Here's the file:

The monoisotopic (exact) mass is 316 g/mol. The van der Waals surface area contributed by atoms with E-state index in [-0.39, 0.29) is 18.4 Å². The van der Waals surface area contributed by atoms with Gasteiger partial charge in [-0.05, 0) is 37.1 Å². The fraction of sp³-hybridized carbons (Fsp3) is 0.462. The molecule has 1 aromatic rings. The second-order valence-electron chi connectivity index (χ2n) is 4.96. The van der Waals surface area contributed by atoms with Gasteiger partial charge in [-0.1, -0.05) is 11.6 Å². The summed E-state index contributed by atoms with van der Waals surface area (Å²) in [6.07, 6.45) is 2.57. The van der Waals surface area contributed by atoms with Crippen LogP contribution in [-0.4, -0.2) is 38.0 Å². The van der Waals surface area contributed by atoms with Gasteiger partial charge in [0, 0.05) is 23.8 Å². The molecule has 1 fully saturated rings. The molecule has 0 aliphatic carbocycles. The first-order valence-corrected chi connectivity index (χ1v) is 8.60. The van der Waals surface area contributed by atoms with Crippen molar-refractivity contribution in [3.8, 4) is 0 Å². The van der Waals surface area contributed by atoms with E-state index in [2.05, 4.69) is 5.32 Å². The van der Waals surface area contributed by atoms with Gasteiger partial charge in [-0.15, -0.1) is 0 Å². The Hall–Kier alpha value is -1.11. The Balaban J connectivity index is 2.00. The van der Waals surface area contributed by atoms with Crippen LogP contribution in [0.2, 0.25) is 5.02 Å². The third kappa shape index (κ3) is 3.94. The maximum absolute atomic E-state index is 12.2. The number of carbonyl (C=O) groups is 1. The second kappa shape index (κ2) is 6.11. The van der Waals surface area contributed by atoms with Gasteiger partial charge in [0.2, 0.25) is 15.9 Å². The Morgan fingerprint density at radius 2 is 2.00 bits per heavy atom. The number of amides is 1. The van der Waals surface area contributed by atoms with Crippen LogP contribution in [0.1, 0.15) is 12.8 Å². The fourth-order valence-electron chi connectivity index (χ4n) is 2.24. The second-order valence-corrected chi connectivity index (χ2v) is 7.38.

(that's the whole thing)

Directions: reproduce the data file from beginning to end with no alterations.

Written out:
The monoisotopic (exact) mass is 316 g/mol. The van der Waals surface area contributed by atoms with E-state index in [-0.39, 0.29) is 18.4 Å². The van der Waals surface area contributed by atoms with Gasteiger partial charge in [-0.05, 0) is 37.1 Å². The fraction of sp³-hybridized carbons (Fsp3) is 0.462. The molecule has 1 aromatic rings. The second-order valence-electron chi connectivity index (χ2n) is 4.96. The van der Waals surface area contributed by atoms with Gasteiger partial charge in [-0.1, -0.05) is 11.6 Å². The summed E-state index contributed by atoms with van der Waals surface area (Å²) in [6.07, 6.45) is 2.57. The van der Waals surface area contributed by atoms with Crippen LogP contribution in [-0.4, -0.2) is 38.0 Å². The van der Waals surface area contributed by atoms with Gasteiger partial charge in [0, 0.05) is 23.8 Å². The molecule has 1 fully saturated rings. The molecule has 0 aliphatic carbocycles. The first-order valence-corrected chi connectivity index (χ1v) is 8.60. The van der Waals surface area contributed by atoms with Crippen molar-refractivity contribution in [3.8, 4) is 0 Å². The van der Waals surface area contributed by atoms with E-state index in [2.05, 4.69) is 5.32 Å². The van der Waals surface area contributed by atoms with Gasteiger partial charge in [-0.15, -0.1) is 0 Å². The Hall–Kier alpha value is -1.11. The Balaban J connectivity index is 2.00. The van der Waals surface area contributed by atoms with Crippen LogP contribution in [0.2, 0.25) is 5.02 Å². The third kappa shape index (κ3) is 3.94. The maximum absolute atomic E-state index is 12.2. The number of carbonyl (C=O) groups is 1. The second kappa shape index (κ2) is 6.11. The van der Waals surface area contributed by atoms with Gasteiger partial charge in [0.2, 0.25) is 15.9 Å². The Morgan fingerprint density at radius 2 is 2.00 bits per heavy atom. The number of amides is 1. The van der Waals surface area contributed by atoms with Crippen LogP contribution in [0.1, 0.15) is 12.8 Å². The fourth-order valence-electron chi connectivity index (χ4n) is 2.24. The second-order valence-corrected chi connectivity index (χ2v) is 7.38.